Dear Joyce: We have always found your column helpful. Now more than ever, as both my wife and I look for jobs. I believe my wife was unfairly dismissed. How does she go about challenging her termination other than going to the Equal Employment Opportunity Commission? -- A.W.
Dear A.W.: So many people have hit employers with job termination lawsuits that video coverage of the topic would fill its own TV cable channel.
That may be why your first reaction is to fight back.
But the reality is that the legal doctrine of employment-at-will still reigns in the workplace, meaning employers in private industry generally have the right to fire employees.
My advice before banging on a lawyer's door: Educate yourself about your possible courses of action and how best to pursue them.
Dan Lacey has written a fine book, with the help of specialist attorneys, that should do well in these days of recession terminations. "Your Rights in the Workplace" (Nolo Press, (800) 992-6656, $16) is easy to read and understand.
Although Mr. Lacey's book covers the waterfront of workplace rights, from hiring to firing, it's the firing part that's getting the big play right now. As he explains, "The odds are that you won't be able to use the legal system to completely reverse your firing and return to your job. However, the laws might help you to secure the right to be treated fairly during and after your firing, to secure a positive reference from your ex-employer to help in future job hunting, or to continue coverage under your ex-employer's benefit programs.
"You may even be able to get your former employer to pay you some compensation, or -- if the damage done to you by your firing is severe enough -- to win a large court judgment against your ex-employer through a wrongful-discharge lawsuit."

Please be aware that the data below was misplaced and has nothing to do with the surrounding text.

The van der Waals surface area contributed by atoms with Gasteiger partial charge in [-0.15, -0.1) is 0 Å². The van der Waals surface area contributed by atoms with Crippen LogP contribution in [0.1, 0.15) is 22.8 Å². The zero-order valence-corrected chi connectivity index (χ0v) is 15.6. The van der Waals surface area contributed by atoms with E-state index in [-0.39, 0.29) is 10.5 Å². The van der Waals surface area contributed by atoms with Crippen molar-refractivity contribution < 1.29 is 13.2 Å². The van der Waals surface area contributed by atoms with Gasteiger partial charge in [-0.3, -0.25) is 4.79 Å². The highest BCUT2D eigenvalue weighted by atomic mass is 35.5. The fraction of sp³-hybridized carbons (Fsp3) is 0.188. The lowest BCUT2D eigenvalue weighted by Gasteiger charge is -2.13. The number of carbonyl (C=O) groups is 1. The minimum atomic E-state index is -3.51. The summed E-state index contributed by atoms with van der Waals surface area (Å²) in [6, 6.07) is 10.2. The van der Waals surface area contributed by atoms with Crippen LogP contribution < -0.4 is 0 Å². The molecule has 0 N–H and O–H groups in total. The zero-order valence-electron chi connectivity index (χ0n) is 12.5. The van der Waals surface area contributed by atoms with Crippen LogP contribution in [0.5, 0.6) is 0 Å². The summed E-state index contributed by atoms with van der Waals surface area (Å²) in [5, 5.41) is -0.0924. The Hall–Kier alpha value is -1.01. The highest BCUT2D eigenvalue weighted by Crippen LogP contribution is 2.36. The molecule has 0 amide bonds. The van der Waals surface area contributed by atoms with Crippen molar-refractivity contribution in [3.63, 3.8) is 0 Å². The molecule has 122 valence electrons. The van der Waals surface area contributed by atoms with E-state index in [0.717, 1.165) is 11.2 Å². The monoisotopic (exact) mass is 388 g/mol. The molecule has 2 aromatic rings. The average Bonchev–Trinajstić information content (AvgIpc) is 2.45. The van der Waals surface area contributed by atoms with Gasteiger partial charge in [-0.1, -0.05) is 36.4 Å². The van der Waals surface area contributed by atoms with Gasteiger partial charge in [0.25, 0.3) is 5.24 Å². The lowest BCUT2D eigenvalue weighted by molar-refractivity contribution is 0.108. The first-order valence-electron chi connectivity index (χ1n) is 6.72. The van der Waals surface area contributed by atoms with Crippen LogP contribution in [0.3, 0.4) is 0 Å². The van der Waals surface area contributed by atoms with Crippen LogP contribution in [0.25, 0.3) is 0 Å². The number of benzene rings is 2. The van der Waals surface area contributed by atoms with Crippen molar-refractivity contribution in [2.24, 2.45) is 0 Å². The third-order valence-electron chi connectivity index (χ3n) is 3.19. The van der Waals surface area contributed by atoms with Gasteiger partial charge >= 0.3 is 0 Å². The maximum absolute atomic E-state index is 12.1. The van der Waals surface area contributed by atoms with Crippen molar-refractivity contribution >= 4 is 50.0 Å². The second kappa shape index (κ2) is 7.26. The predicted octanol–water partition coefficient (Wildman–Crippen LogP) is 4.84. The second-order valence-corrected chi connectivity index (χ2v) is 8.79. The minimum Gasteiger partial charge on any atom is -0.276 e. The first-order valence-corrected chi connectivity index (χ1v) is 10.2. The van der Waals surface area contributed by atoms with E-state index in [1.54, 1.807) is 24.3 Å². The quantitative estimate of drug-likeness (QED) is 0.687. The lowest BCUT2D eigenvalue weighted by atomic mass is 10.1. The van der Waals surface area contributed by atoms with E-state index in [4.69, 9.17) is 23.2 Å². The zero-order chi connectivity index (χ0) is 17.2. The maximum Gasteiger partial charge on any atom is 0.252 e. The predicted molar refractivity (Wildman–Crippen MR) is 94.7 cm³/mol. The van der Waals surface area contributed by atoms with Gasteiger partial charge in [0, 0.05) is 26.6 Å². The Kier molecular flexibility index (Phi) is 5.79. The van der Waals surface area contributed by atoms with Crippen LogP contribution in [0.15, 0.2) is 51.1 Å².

So why not just ask a lawyer instead of troubling yourself to get the facts straight? Lacey's unsubtle answer: "Understanding how and when laws may protect job security should help you determine whether a lawyer who tells you your dismissal doesn't justify legal action is telling the truth, or is merely skimming the local community of unemployed people for the cases with the highest potential for large damage awards."
What legally can be termed wrongful discharge is not written in stone but five legal theories frequently succeed in challenges to employee firings, says Lacey.
* Violations of public policy, such as getting pink-slipped for serving on a jury or reporting a crime.
* Breach of implied contract, such as an accepted offer of "permanent employment," is actionable.
* Breach of good faith and fair dealing, such as firing an employee on the basis of performance when the true motivation is to replace that employee with one who will work for lower pay.
* Illegal discrimination, such as that based on race, skin color, gender, age, national origin, religious conviction, disability or sexual orientation.
* Defamation, which means the ex-employer damages your good name and reduces your chances for gaining new employment.
Mr. Lacey's book explains blacklisting (it still goes on, he says), how to be your own investigator, what to know before you start a fight, how to package claims and what you must know about plant-closing laws.
This is an important book for workers who will be ushered out of their jobs over the next few years.